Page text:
Tony Barrett obtained his B.Sc. degree with 1st class honors (1973) and his Ph.D. (1975) with Professor Sir Derek H.R. Barton at Imperial College of Science and Technology (IC) in 1973. He was immediately appointed to lecturer in organic chemistry at IC and was promoted to senior lecturer in 1982. In 1983, he was appointed full professor of Chemistry at Northwestern University in Evanston, Illinois, and in 1990 he moved further west to Colorado State University. After ten years research in the USA, he returned to IC as Glaxo Professor of Organic Chemistry, Director of the Wolfson Centre for Organic Chemistry in Medical Science and Head of the Organic Section. He was appointed the Sir Derek Barton Professor of Synthetic Chemistry in 1999. Dr. Barrett has received numerous awards for his contributions to research from the Royal Society of Chemistry (1980 Meldola Medal, 1982 Harrison Medal, 1986 Corday-Morgan Medal, 1994 Tilden Lectureship, 1997 Award in Synthetic Organic Chemistry), Imperial College (1981 Armstrong Medal), the American Chemical Society (1986 Arthur C. Cope Scholar Award), the Camille and Henry Dreyfus Foundation (1987 Teacher-Scholar Award), the Japan Society for the Promotion of Science (1989 Fellowship), Glaxo Wellcome (2000 Award for Innovative Chemistry) and the Specialised Organic Sector Association (2000 Innovation Award). He was elected a Fellow of the Royal Society in 1999. Dr. Barrett has co-authored over 270 publications and patents. He has carried out extensive studies on the preparation of heterocyclic compounds, organometallic intermediates, macrocyclic ethers and lactones, and bioactive natural products including antifungal agents. The Barrett group has addressed problems in the materials and polymer arenas and in combinatorial chemistry. A new class of multimetallic macrocyclic molecules, the star porphyrazines, has been designed and these compounds show unusual coordination chemistry. His contributions to combinatorial chemistry, parallel synthesis and synthesis on solid supports include the introduction of impurity annihilation, polymer backbone disassembly and chameleon catches.
*** All lectures will take place at 3:00 p.m. in the Medical Sciences Building (MSB), room 193 ***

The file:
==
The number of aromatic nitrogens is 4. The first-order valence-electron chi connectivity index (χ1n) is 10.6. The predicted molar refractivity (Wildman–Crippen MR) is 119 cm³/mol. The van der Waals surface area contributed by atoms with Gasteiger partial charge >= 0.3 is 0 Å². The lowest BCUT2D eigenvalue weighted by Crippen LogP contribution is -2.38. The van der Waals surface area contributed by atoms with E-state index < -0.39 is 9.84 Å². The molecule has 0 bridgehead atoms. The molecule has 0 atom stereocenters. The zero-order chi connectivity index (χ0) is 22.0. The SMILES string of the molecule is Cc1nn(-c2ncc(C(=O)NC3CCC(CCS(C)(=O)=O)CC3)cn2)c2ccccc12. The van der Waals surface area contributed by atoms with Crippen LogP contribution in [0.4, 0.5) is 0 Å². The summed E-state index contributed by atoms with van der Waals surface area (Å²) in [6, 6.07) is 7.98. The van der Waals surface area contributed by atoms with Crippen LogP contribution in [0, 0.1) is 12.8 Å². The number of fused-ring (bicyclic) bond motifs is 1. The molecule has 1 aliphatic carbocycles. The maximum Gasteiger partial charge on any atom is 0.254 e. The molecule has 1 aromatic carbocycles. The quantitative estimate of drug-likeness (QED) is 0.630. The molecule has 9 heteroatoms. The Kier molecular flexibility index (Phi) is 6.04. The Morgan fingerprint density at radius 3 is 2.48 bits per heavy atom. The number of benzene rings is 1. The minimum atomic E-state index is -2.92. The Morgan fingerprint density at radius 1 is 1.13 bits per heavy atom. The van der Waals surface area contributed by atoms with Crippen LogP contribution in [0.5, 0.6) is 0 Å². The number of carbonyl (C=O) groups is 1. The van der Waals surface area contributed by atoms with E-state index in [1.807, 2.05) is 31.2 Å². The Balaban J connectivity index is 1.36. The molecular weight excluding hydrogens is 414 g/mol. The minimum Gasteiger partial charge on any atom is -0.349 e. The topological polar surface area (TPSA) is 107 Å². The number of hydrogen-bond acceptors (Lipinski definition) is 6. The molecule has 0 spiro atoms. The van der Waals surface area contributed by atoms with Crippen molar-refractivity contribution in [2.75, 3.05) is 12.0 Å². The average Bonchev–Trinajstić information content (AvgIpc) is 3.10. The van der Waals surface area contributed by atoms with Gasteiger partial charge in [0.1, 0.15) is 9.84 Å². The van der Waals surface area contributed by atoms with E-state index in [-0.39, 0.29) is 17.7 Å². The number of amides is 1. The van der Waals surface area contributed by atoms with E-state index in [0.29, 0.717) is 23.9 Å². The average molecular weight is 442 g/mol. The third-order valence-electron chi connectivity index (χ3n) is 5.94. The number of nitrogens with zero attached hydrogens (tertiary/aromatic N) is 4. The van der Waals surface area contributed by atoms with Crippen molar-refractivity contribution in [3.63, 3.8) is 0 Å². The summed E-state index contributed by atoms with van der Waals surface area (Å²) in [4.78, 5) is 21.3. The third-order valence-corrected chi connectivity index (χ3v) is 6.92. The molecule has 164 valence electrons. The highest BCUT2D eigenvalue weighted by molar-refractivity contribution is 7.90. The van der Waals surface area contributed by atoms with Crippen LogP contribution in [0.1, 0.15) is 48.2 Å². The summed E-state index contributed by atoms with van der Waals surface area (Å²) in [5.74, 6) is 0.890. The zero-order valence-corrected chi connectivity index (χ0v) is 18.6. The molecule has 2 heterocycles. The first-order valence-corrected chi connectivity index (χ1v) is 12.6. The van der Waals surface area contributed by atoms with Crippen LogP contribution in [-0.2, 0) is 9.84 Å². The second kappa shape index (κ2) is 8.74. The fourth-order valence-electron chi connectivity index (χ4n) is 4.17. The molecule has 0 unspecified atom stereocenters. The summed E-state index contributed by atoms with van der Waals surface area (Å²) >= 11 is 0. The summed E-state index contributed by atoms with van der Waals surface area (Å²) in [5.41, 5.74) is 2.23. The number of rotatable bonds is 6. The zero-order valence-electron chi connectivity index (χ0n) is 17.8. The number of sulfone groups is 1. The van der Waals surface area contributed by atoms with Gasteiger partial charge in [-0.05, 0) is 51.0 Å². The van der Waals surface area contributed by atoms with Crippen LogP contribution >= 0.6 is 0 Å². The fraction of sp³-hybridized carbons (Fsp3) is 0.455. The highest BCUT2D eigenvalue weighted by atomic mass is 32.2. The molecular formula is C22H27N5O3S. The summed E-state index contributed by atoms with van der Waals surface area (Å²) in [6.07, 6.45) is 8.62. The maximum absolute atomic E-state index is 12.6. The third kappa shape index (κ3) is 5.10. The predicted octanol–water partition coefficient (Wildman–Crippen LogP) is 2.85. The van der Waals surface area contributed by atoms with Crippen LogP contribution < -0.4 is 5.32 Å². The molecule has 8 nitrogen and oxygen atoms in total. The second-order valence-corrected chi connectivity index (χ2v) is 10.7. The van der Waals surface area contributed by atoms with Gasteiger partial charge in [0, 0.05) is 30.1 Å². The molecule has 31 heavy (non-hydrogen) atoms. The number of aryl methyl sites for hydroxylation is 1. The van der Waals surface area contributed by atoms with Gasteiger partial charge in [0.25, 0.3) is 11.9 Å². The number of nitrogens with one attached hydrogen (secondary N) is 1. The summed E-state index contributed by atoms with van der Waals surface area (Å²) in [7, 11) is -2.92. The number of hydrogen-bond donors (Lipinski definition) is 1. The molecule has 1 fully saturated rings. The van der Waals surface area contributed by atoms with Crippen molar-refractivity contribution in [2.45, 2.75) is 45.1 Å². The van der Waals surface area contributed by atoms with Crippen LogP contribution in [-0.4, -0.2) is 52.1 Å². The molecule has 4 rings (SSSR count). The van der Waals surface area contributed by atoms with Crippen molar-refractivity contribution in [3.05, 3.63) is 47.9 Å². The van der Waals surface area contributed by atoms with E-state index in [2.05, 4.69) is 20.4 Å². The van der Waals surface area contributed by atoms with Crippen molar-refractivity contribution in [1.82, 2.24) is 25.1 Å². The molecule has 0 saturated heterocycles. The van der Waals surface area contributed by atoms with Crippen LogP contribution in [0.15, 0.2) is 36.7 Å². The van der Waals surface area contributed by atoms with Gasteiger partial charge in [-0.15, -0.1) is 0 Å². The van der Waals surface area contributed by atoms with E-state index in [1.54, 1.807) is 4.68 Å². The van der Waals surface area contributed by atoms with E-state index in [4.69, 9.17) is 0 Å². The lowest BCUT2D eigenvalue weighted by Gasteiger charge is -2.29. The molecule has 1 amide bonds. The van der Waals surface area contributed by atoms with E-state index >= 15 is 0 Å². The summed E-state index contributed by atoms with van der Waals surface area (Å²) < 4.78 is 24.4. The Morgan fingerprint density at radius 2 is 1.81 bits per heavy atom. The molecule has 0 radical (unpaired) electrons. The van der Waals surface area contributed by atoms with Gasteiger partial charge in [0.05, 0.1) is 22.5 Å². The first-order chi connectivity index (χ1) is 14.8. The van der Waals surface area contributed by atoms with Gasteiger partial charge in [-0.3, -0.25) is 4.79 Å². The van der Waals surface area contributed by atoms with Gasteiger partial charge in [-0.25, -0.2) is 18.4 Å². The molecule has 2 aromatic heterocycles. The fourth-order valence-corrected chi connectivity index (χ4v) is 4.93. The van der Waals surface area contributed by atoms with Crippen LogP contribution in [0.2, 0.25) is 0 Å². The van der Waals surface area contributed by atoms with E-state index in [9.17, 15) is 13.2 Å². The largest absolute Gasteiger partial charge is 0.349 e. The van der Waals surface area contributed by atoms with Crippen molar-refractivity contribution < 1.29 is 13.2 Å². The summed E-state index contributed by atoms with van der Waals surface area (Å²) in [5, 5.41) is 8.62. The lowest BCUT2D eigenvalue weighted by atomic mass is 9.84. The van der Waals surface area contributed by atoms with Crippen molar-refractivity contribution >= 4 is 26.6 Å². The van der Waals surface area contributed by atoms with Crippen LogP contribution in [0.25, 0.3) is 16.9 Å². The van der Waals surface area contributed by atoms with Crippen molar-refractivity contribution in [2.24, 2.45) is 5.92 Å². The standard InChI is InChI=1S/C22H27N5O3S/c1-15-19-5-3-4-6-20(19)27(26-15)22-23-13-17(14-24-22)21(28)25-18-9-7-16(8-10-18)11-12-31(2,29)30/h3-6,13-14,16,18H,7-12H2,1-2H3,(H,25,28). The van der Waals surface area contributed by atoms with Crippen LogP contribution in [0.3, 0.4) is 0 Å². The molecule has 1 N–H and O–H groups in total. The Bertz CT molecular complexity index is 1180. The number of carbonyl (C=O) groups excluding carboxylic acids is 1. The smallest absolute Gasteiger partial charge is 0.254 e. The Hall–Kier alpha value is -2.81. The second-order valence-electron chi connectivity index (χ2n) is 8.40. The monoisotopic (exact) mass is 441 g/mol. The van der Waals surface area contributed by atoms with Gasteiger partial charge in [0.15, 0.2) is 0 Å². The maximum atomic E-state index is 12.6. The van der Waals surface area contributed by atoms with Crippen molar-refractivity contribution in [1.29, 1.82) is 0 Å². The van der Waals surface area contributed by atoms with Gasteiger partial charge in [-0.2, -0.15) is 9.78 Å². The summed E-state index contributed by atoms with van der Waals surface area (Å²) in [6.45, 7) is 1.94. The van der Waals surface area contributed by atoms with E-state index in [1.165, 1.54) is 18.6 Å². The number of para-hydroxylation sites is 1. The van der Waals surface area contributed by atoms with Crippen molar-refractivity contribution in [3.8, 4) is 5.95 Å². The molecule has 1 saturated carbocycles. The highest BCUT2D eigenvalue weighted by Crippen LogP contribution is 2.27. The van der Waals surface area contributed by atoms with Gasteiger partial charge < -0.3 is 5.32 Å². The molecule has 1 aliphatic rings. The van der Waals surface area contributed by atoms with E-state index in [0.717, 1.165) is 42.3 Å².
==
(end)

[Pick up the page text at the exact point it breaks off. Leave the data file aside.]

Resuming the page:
1. Recent Advances in Procedures for Parallel Synthesis
Monday, April 29, 3:00 p.m., MSB 193
Synthesis is a labor-intensive endeavor. It is essential in the 21st century that synthetic procedures be simplified in order to enhance the discovery process. Ideally the synthesis of novel compounds in a high state of purity should be experimentally straightforward without recourse to classical slow19th or 20th century protocols such as solvent partition or chromatography. The mix, filter, evaporate mantra for parallel synthesis and combinatorial chemistry will be outlined. The lecture will highlight recent applications of Ring Opening Metathesis Polymers (ROMPs) as supports for reagents and scavengers. These gel polymers, ROMPgels, are available by the polymerization of strained alkenes including norbornene and 7-oxanorbornene derivatives using the Grubbs' carbene Ru(=CHPh)Cl2(PCy3)2 and related ruthenium catalysts. Such polymerization reactions of polyfunctional monomers are simple to carry out and directly provide insoluble, high loading polymer supported reagents or scavengers for use in parallel synthesis in the solution phase. ROMPgel reagents and scavengers are noted for their high reagent loadings, their excellent swelling characteristics in diverse solvents and high rates of reactions. Parallel synthesis using ROMPgel reagents is simple in execution and readily provides libraries of pure products. The methods are applicable in medicinal chemistry and in other arenas. Secondly, the use of ROMPs in impurity annihilation and in polymer backbone disassembly will be highlighted as alternative strategies in parallel synthesis.
Tuesday, April 30, 3:00 p.m., MSB 193
Porphyrazinethiols, amines and alcohols are endowed with multiple sites for the chelation of metal ions. These macrocyclic heterocycles are able to complex a diverse variety of metal ions within the ring cavity. Yet, at the same time, the peripheral dithiolene, enediamine or enediol entities are also available to bind to additional metal ions to form multimetallic macrocyclic arrays. The preparation of such polydentate ligands, their unusual redox and coordination chemistry and their applications will be outlined. These multiply heterocyclic compounds are exemplified by 1 to 4.
3. Recent Advances in the Total Synthesis of Antifungal Natural Products
Wednesday, May 1, 3:00 p.m., MSB 193
There is very considerable alarm amongst the medical profession regarding fungal disease. Dermatophyte infections such as tinea pedis and candidiasis, although rarely fatal, are common and widespread throughout the world. There are other fungal diseases that are far darker in reputation and significance. Pathogens such as Candida albicans, Cryptococcus neoformans, Pneumocystis carinii and Aspergillus fumigatus are the cause of considerable morbidity and mortality in immuno-compromised patients. Populations at risk from these opportunistic fungal infections include AIDS patients; recipients of cancer chemotherapy and persons with genetically impaired immune function. Current therapies for the treatment of serious systemic fungal infection are deficient. The gold standard amphotericin is acutely toxic and there are resistance problems with azole fungistatic agents. There is a need for novel therapies for serious fungal disease and for the management of the legions of topical fungal infections. The lecture will describe recent studies on the total synthesis of natural products in a quest for novel antifungal agents. Compounds endowed with multiple cyclopropane arrays; spiroketals and macrocyclic ring systems will be highlighted.
Refreshments served before talks
For more information contact: Robert Hudson (519-661-2111 ext. 86349)